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Food for Students Surpasses Half a Million Meals Delivered

In the past six months, Food for Students, has developed into a highly networked and tremendously successful outreach program that provides meals for hundreds of CHCCS students. Beginning from an ad hoc collaboration between district leaders and faith communities, assembled within two days in mid-March, more than 1,000 meals were distributed on Monday, March 16 to 20 sites. Food is currently delivered to 37 sites, with a series of exciting summer enrichment events now in the books. The group recently celebrated the 500,000 meals milestone.

Since 2015, the community nonprofit, Food for Summer, served nearly 200,000 meals through a collaboration among CHCCS, the Town of Chapel Hill, UNC-Chapel Hill and the Inter-Faith Council. That group operated from the middle of June until early August each year, relying on a wide net of community volunteers. But when the pandemic hit and schools closed with only a few days’ notice, the need to provide healthy meals to local children became much more than a summer initiative.

During the spring of 2020, dozens of community volunteers, most of them recruited from local churches, joined CHCCS bus drivers to meet families at the distribution sites to hand out bags containing breakfast, lunch and snacks of USDA-approved food. Now, staff members from CHCCS Transportation and Child Nutrition handle the distribution process, with volunteers still pitching in for larger special events. The group, while still a community initiative, is administered from the CHCCS Child Nutrition Department, operated by Chartwells.

Weekend meals were added to the regular Friday provisions on September 11, with breakfasts and lunches to cover Saturday and Sunday, as well as Monday breakfast.

Food for Students has been fortunate to receive financial support from the Chapel Hill-Carrboro Public School Foundation, local faith-based organizations, grant-providers and individuals. WIth their support, the program has been able to provide daily snacks, fresh produce, and several enrichment activities. To date, the donations have totaled $460,698.

But the story of this evolving organization can be told through more than numbers and dollars. The participating CHCCS staff and volunteers from Chapel Hill and Carrboro have formed connections and shared conversation and laughs as they spent time at the sites, learning faces and sometimes names of children and parents who receive the meals. 

CHCCS PTSA President, Riza Jenkins, said, “The Food for Students program has been a great way to support our families and students. My neighbors have shared that they appreciate the staff who support and have gotten to know us. The personal connection is important for everyone right now even with masks on and socially distanced.”

Food for Students with Moe's On September 2, at the Dobbins Hill and Umstead at Bolinwood sites, Food for Students organizers joined staff members from Moe’s for a burrito dinner. CHCCS Special Projects Manager Christine Cotton, Director of Child Nutrition Liz Cartano, District Chef Jordan Keyser and District Dietitian Lynne Privette were all assembled to welcome families, alongside several Moe’s employees. The meals were only the latest in several collaborations with local restaurants to feed our students. Rumi Persian Cafe provided a pasta dish at meal sites on August 26, to great reviews from the children.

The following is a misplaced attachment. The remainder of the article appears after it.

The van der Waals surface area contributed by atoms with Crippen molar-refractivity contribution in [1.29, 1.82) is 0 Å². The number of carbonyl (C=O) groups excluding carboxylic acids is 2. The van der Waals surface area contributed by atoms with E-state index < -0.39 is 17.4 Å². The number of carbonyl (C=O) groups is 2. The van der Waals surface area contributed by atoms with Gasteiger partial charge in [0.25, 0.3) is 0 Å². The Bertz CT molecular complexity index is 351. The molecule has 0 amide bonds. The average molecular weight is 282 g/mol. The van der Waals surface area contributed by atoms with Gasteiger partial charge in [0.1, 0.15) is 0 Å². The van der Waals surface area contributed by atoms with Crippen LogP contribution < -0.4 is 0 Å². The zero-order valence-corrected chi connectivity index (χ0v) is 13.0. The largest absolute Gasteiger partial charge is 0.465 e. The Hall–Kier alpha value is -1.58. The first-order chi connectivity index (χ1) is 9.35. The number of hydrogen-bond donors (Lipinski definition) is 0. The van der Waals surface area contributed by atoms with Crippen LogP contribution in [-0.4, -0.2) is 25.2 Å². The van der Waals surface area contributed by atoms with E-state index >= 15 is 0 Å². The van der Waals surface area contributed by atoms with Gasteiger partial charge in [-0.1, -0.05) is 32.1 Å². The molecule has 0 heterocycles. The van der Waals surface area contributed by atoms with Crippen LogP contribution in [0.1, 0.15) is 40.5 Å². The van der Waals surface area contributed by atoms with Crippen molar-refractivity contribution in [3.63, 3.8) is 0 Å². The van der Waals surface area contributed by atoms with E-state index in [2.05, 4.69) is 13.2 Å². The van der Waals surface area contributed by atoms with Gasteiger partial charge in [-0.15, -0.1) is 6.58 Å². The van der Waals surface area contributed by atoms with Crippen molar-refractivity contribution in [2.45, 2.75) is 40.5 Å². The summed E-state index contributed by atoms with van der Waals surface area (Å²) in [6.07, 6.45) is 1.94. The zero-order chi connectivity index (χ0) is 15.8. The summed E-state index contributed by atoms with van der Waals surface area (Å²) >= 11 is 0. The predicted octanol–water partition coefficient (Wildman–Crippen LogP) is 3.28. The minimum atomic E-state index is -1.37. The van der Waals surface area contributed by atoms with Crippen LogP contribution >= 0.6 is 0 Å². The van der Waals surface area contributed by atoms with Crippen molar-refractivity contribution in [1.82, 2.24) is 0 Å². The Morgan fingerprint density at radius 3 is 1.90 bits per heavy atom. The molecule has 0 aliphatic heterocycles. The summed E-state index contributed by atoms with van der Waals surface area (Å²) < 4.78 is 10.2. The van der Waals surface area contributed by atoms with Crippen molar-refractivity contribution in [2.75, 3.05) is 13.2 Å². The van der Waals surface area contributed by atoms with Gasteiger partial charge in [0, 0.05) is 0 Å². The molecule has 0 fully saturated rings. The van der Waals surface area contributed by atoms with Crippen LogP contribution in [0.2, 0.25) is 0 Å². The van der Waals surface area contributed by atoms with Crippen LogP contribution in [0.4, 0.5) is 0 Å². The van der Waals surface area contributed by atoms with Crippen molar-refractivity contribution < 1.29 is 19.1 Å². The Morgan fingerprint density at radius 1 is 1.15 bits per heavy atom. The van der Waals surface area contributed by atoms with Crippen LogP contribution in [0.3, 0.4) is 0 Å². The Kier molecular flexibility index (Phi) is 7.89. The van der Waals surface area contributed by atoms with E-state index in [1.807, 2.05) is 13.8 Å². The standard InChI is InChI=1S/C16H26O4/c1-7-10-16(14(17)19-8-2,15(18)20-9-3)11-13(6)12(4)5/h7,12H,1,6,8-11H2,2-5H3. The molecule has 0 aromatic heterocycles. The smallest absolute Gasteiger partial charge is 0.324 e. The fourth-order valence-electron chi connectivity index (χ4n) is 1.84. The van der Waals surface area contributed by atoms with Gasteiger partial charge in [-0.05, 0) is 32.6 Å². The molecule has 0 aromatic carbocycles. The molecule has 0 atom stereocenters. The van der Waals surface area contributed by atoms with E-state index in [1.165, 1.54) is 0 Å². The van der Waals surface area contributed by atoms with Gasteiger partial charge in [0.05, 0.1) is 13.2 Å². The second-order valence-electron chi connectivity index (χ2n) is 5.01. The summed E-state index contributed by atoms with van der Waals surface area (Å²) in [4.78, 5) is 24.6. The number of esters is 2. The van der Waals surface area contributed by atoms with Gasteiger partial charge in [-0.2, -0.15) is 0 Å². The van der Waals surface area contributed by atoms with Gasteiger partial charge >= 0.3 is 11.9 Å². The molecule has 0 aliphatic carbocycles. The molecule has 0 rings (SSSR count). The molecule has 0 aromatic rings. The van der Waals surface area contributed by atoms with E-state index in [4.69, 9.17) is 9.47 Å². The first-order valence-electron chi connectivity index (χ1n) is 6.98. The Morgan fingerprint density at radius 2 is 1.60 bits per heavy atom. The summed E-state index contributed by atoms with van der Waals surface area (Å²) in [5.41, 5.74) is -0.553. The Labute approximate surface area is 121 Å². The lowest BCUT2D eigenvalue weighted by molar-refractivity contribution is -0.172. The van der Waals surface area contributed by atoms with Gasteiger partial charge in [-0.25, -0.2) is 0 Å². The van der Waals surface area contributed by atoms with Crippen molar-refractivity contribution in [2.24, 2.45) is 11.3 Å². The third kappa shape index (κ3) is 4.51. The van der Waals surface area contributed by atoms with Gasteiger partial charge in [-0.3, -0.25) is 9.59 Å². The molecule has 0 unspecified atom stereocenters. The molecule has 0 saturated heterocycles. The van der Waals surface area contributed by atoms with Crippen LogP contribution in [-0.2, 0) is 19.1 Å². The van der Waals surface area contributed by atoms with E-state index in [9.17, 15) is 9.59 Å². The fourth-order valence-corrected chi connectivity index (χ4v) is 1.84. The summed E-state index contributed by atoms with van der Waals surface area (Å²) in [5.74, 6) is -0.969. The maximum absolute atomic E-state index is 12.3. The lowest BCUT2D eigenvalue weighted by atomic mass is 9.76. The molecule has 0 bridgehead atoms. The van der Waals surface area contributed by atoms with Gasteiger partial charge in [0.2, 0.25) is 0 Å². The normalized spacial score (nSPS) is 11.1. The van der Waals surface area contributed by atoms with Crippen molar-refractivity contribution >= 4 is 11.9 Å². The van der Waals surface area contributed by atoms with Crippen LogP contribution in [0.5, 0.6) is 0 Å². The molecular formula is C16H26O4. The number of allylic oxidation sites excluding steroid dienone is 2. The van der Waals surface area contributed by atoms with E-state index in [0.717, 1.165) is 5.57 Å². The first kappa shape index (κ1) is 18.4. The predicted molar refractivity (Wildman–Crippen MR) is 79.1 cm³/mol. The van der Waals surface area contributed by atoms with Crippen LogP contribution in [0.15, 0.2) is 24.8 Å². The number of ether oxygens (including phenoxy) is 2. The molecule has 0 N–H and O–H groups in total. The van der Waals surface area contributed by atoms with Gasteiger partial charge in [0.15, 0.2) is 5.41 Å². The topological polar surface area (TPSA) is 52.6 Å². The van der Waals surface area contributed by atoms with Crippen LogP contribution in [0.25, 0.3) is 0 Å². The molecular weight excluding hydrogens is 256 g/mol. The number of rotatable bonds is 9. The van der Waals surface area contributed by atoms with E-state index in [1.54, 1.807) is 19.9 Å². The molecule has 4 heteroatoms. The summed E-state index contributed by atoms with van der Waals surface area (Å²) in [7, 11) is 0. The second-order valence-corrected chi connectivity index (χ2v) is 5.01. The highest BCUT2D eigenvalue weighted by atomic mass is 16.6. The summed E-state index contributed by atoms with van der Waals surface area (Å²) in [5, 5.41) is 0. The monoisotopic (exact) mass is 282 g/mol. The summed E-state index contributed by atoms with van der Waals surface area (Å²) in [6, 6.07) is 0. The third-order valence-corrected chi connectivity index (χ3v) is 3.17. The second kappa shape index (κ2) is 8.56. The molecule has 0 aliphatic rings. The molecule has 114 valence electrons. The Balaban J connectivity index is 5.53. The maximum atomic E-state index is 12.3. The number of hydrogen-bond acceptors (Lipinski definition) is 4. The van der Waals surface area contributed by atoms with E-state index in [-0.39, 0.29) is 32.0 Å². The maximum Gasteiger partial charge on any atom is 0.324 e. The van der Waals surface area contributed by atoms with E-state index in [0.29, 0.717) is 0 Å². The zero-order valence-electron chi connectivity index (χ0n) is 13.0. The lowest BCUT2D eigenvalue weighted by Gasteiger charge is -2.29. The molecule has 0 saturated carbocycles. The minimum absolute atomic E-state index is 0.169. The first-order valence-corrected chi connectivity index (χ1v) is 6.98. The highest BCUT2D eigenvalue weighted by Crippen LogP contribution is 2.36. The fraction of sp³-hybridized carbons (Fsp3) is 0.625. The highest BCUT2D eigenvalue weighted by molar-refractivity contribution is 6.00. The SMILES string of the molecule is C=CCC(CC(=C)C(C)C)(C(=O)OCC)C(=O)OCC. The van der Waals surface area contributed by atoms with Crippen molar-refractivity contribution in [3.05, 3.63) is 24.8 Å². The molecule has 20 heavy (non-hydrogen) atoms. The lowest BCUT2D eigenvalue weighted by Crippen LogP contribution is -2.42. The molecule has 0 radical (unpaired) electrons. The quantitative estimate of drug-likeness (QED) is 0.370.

On July 24, the prize-winning chef and owner of the Lantern, Andrea Reusing and her staff, prepared 550 meals for a Pop-up Family Meal pick up at McDougle Middle School. Participating families only needed to present tickets, but other local families were able to pick up meals after making a donation to Food for Students. The Lantern has continued its support of Food for Students by hosting pop-up ice cream socials, the soon-to-be famous “I Screams.” I Scream 2 takes place this weekend, September 18 and 19 with sundaes and ice-cream cocktails.

Over the summer, a series of food and art-related activities were rolled out to add enrichment, learning and fun to the essential mainstay of healthy meals. First among them was the delivery of “Boppin’ Blueberry Kits” for families, which brought big smiles and rave reviews from young bakers. Each kit contained a pint of fresh blueberries, a packet of muffin mix and a recipe. One pop-up kitchen appeared at Rogers Road Community Center with a muffin making demo.

The next week, children received Share a Smile coloring kits with new boxes of crayons, a letter template and a coloring activity. Bus drivers collected the completed drawings and letters from participating children, and they were delivered to a local assisted living facility, to “share their smiles.”

And in partnership with the Town of Chapel Hill, students at the sites were treated to “camp in a bag,” book giveaways, and nature activities during the summer. In addition, the town has provided over 4,000 masks for drivers to distribute to students and their families at the sites.

“While so much in our lives has been disrupted, it has been an honor to work with such an amazing team, one that has worked every day, since March, to bring a sense of stability to our students,” Cotton said. She has been at the helm of organizing and administering Food for Students since the first day, along with Cartano and Brad Johnston of CHCCS Transportation. 

“Experiencing firsthand how this team and our community have come together to support our students has been incredible. Since March, not one meal delivery has been missed and that is all due to the dedication of the Food for Students team, the community volunteers and donors, and our faith leaders and their congregations.”

Food for Students brain trust